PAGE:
The COVID-19 pandemic, lockdowns and drastic changes to our day-to-day personal and working lives, have led to negative impacts on our collective wellbeing.
In Stress Awareness Month, we discuss recent research undertaken into mental health in the workplace, and the current legal position around employers’ duties.
See below too for some top tips to support employees to encourage a positive working environment, while mitigating against potential employers’ liability claims relating to mental health.
The COVID-19 crisis radically changed the way we work for many of us, with a shift from traditional office to remote or hybrid working. While employers continue to actively seek out ways of providing a working environment which protects employees from work-related stress, depression, anxiety and burnout the numbers of related complaints continue to rise.
On 22 November 2022, the Health and Safety Executive (HSE) published its annual statistics for work-related stress, anxiety or depression. The latest estimates confirm that the total number of cases of new and longstanding cases of work-related stress, depression and anxiety have risen from just over 800,000 to 914,000 cases. This total includes 372,000 new cases and over 17 million working days lost attributable to workplace stress, depression, and anxiety. The HSE recognises that the underlying rising trend has been worsened by the pandemic.
In January 2023, the World Health Organisation classified ‘burnout’ under ICD-11 as being a syndrome resulting from chronic workplace stress that has not been successfully managed. It is characterised by (1) feelings of energy depletion or exhaustion (2) increased mental distance from one’s job, or feelings of negativism or cynicism relation to one’s job and (3) a sense of ineffectiveness and lack of accomplishment. Burnout refers specifically to phenomena in the occupational context and should not be applied to describe experiences in other areas of life.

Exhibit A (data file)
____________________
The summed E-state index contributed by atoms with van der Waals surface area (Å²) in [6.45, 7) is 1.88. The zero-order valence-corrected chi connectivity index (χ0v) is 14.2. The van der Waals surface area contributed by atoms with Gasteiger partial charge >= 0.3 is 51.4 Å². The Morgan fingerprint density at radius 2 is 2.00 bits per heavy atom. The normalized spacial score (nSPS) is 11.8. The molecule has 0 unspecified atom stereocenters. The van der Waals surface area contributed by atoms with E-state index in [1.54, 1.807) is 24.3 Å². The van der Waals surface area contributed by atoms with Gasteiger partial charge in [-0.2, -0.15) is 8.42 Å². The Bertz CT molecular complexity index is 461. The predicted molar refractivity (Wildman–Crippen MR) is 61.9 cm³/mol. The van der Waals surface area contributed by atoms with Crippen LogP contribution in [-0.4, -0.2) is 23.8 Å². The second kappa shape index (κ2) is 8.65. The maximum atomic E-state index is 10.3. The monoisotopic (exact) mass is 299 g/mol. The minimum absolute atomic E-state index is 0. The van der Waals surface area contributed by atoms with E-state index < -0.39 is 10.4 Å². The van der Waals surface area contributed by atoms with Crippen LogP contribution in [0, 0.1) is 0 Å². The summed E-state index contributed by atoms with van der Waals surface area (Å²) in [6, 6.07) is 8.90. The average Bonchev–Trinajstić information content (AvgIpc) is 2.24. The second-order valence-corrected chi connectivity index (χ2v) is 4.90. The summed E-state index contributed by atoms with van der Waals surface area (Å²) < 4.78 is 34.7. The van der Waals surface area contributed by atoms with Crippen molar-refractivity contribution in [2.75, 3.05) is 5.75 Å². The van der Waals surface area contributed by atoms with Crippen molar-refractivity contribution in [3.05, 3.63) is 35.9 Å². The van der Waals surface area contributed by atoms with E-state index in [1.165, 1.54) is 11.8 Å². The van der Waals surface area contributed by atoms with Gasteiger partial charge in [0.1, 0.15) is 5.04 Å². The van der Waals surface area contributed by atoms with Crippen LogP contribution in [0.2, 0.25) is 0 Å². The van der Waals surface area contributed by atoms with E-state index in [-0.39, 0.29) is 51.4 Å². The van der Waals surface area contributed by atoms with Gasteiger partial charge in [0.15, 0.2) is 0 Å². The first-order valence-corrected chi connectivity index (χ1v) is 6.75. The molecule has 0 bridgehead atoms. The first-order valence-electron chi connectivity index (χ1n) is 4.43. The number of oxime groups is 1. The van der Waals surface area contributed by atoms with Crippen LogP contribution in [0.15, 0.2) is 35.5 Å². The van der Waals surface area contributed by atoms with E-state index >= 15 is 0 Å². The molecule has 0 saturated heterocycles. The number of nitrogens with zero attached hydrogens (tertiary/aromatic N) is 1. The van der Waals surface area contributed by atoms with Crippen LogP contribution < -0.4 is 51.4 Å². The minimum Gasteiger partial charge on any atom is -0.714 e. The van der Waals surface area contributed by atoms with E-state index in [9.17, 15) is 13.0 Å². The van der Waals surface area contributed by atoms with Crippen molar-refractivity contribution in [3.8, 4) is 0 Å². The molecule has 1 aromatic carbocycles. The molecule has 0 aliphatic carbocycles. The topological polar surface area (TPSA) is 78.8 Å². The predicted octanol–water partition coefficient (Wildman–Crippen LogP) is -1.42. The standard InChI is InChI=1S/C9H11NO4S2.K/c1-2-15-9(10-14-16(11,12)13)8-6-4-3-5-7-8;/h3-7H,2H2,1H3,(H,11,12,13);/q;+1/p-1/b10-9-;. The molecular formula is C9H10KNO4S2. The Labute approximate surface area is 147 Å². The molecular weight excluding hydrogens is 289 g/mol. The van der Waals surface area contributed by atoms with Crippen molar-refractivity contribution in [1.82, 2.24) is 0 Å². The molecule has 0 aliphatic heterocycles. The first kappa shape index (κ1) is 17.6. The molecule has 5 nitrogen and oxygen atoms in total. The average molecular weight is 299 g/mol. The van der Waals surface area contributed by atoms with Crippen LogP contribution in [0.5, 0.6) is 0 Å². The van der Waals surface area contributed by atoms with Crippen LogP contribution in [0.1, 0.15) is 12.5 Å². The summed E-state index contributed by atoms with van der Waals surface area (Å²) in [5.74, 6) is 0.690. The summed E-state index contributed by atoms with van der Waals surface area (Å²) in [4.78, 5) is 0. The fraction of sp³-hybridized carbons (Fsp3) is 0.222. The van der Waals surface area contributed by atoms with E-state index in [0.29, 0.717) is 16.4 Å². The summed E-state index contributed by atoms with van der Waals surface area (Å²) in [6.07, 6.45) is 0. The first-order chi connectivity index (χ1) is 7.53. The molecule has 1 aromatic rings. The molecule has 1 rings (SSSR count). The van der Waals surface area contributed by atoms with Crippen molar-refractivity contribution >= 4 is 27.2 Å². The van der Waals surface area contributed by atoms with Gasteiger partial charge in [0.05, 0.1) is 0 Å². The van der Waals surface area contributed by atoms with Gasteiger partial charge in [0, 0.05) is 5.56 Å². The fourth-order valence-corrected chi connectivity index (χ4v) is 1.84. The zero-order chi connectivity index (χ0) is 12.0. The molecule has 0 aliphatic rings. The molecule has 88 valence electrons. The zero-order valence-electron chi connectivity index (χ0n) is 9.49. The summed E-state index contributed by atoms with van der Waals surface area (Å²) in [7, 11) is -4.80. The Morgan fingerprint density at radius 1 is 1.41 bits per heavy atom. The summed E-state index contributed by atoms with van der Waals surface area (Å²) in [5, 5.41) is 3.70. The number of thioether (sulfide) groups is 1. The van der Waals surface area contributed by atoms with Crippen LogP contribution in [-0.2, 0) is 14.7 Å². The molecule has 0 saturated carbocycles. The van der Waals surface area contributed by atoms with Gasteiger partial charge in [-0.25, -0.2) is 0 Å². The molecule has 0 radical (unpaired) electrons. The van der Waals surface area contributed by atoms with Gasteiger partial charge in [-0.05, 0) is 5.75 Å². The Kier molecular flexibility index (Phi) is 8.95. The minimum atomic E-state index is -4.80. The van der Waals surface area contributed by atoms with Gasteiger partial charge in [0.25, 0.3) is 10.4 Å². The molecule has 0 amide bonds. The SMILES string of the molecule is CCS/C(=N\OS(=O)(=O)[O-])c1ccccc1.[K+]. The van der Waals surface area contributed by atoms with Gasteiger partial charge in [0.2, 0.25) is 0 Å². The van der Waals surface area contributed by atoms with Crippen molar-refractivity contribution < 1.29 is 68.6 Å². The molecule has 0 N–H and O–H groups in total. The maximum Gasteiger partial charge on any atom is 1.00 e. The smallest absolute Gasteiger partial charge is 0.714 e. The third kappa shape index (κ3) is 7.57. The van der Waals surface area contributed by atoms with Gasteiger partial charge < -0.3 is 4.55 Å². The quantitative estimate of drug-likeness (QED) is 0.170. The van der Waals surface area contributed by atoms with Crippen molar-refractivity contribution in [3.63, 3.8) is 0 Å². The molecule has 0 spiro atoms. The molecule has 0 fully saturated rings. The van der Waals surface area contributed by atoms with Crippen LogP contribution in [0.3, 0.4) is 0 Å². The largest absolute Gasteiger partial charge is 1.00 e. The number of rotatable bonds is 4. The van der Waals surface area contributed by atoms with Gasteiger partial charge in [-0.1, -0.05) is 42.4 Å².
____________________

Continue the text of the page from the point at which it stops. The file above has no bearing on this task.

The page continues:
With regard to the public sector, ‘doctors are experiencing workplace burnout at the highest ever levels recorded’. According to a study published in 2022 by the General Medical Council, 39% of junior doctors reported experiencing burnout to a high or very high degree because of their work and this was six per cent up on the previous year’s survey.
On 30 March 2023, His Majesty’s Inspectorate of Constabulary & Fire and Rescue Services published its report Values and culture in fire and rescue services, which found evidence of bullying, harassment and discrimination in every fire and rescue service in England. The inspectors were ‘deeply concerned’ by some of their findings.
Allegations of bullying and harassment, in particular, are a common feature in work-related stress claims. It is not unusual for civil claims to involve allegations of work overload in conjunction with or as a result of alleged bullying and harassment. These claims often adopt a two-pronged approach, with a claim under common-law and a civil claim for statutory harassment under Section 3 of the Protection from Harassment Act 1997 (PHA).
This is a reminder that civil claims for work-related stress, bullying and/or harassment will normally involve allegations of breach of statutory duty and/or common-law obligations on the part of the employer, with damages being sought for the injury and associated losses. These claims are costly, often involving awards for past/future loss of earnings, loss of pension and future treatment costs.